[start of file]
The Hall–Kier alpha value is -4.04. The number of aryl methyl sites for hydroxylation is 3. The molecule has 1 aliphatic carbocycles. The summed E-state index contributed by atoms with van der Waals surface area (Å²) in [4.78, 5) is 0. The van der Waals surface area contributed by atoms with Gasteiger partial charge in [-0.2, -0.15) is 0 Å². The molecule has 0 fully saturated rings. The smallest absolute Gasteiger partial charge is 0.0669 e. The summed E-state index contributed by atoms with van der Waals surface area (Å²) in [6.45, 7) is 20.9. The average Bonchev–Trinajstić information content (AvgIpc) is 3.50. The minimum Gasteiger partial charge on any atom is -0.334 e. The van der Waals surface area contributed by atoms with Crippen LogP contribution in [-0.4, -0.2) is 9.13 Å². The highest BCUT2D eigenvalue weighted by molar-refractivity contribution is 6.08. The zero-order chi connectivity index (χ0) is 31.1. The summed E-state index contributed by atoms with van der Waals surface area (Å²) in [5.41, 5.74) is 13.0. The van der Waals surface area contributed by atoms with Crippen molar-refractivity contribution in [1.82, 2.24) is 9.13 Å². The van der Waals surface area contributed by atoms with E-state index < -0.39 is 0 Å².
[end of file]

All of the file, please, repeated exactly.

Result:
The Hall–Kier alpha value is -4.04. The number of aryl methyl sites for hydroxylation is 3. The molecule has 1 aliphatic carbocycles. The summed E-state index contributed by atoms with van der Waals surface area (Å²) in [4.78, 5) is 0. The van der Waals surface area contributed by atoms with Gasteiger partial charge in [-0.2, -0.15) is 0 Å². The molecule has 0 fully saturated rings. The smallest absolute Gasteiger partial charge is 0.0669 e. The summed E-state index contributed by atoms with van der Waals surface area (Å²) in [6.45, 7) is 20.9. The average Bonchev–Trinajstić information content (AvgIpc) is 3.50. The minimum Gasteiger partial charge on any atom is -0.334 e. The van der Waals surface area contributed by atoms with Crippen LogP contribution in [-0.4, -0.2) is 9.13 Å². The highest BCUT2D eigenvalue weighted by molar-refractivity contribution is 6.08. The zero-order chi connectivity index (χ0) is 31.1. The summed E-state index contributed by atoms with van der Waals surface area (Å²) in [5.41, 5.74) is 13.0. The van der Waals surface area contributed by atoms with Crippen molar-refractivity contribution in [1.82, 2.24) is 9.13 Å². The van der Waals surface area contributed by atoms with E-state index < -0.39 is 0 Å².